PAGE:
But what about Flash Fiction; how long has it been popular? According to an entry in Wikipedia, one of the first known usages of the term “flash fiction” in reference to the literary style was the 1992 anthology Flash Fiction: Seventy-Two Very Short Stories, in which editor James Thomas stated that the editors’ definition of a “flash fiction” was a story that would fit on two facing pages of a typical digest-sized literary magazine,

In China the style is frequently called a “smoke long” or “palm-sized” story, with the comparison being that the story should be finished before the reader could finish smoking a cigarette.

While there is no set word limit to Flash Fiction as a general category, the point of it is brevity. Often the word count is set by the  market or competition to which it is to be submitted, sometimes a few hundred words, rarely more than a thousand. Longer than that, it begins to fit into the Short Story category.

The name Flash Fiction may only be a little over twenty years old, and didn’t come into popular usage till about the year 2000, but the form goes way back into antiquity with writers like Chekhov, O. Henry, Aesop’sFables, Kafka, and Hemingway writing short, short stories which nowadays would qualify for the Flash Fiction label.

What about the Drabble? Is it a newer form of writing? It’s probably less well known, but, no, it has been around a long time too, though not always by that name.

A drabble is an extremely short work of fiction, exactly one hundred words in length, usually not including the title. The purpose of the drabble also is brevity, testing the author’s ability to express interesting and meaningful ideas in an extremely confined space. ~~~ An excellent writing exercise.

Again according to the Wikipedia entry under “Drabble”, we read: “The concept is said to have originated in UK science fiction fandom in the 1980s; the 100-word format was established by the Birmingham University SF Society, taking a term from Monty Python’s 1971 Big Red Book. In the book, “Drabble” was described as a word game where the first participant to write a novel was the winner. In order to make the game possible in the real world, it was agreed that 100 words would suffice.” ~~~ How very Pythonesque.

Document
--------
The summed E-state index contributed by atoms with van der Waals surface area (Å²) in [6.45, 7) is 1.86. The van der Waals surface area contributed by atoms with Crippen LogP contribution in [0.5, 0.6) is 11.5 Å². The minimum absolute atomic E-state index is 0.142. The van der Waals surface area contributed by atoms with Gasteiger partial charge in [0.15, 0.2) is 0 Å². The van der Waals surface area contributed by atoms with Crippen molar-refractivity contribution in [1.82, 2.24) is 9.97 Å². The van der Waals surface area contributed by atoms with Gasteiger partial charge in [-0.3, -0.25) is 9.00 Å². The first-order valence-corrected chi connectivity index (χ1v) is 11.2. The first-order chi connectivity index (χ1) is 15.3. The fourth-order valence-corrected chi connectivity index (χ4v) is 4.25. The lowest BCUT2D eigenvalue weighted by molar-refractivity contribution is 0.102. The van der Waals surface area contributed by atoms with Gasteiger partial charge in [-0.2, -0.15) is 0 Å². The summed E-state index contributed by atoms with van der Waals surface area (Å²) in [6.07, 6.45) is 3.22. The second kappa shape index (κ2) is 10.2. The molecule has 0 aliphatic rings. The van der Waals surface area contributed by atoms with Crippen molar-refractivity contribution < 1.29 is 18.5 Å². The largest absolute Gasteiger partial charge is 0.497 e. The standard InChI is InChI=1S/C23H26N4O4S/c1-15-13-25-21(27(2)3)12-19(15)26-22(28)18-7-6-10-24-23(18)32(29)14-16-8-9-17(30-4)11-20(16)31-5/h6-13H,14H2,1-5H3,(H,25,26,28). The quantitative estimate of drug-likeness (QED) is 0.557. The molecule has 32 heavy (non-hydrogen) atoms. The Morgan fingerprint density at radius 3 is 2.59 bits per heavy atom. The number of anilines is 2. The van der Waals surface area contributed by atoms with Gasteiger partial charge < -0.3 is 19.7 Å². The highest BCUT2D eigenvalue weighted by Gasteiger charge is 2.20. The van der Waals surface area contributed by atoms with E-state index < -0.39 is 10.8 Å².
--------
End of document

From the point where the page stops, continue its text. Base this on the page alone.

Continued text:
Going shorter still, we also have 55 Fiction.

A literary work will be considered 55 Fiction if it has:

  1. Fifty-five words or less. However some publishers actually require exactly 55 words, no more and no less.
  2. A setting,
  3. One or more characters,
  4. Some conflict, and
  5. A resolution.
  6. The title of the story is not part of the overall word count, but it still cannot exceed seven words.

There is even the popular Six Word Fiction, arguably the most famous one being Hemingway’s  “For Sale, Baby Shoes, Never Worn”, which, it is alleged, he wrote to win a bet.

So why do I say this is a great time to be writing? What makes it different to any other time?

Surely it is the opportunities to find an audience for your writing? Never before has it been so easy to put your writing before a vast public readership. The same means by which the world is brought into your home is the one that gets your work out into that world to be seen, to be read and, hopefully, to be enjoyed.